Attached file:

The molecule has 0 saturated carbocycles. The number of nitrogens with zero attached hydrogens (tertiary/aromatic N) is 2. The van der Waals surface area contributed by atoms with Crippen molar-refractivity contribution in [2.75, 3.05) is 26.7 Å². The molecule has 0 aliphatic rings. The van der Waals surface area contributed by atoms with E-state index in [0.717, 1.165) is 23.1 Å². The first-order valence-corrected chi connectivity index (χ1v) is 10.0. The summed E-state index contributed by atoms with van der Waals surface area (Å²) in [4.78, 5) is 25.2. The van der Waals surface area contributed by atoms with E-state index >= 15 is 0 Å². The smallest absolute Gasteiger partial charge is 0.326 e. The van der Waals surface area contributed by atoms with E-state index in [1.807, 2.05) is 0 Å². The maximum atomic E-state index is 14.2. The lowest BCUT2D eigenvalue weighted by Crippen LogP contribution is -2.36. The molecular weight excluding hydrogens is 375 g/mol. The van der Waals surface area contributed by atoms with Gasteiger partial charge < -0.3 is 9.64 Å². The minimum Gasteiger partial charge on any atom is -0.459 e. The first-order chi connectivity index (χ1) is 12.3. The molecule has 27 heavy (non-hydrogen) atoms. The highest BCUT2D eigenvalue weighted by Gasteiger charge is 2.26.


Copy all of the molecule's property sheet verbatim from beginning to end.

The molecule has 0 saturated carbocycles. The number of nitrogens with zero attached hydrogens (tertiary/aromatic N) is 2. The van der Waals surface area contributed by atoms with Crippen molar-refractivity contribution in [2.75, 3.05) is 26.7 Å². The molecule has 0 aliphatic rings. The van der Waals surface area contributed by atoms with E-state index in [0.717, 1.165) is 23.1 Å². The first-order valence-corrected chi connectivity index (χ1v) is 10.0. The summed E-state index contributed by atoms with van der Waals surface area (Å²) in [4.78, 5) is 25.2. The van der Waals surface area contributed by atoms with E-state index >= 15 is 0 Å². The smallest absolute Gasteiger partial charge is 0.326 e. The van der Waals surface area contributed by atoms with E-state index in [1.807, 2.05) is 0 Å². The maximum atomic E-state index is 14.2. The lowest BCUT2D eigenvalue weighted by Crippen LogP contribution is -2.36. The molecular weight excluding hydrogens is 375 g/mol. The van der Waals surface area contributed by atoms with Gasteiger partial charge < -0.3 is 9.64 Å². The minimum Gasteiger partial charge on any atom is -0.459 e. The first-order chi connectivity index (χ1) is 12.3. The molecule has 27 heavy (non-hydrogen) atoms. The highest BCUT2D eigenvalue weighted by Gasteiger charge is 2.26.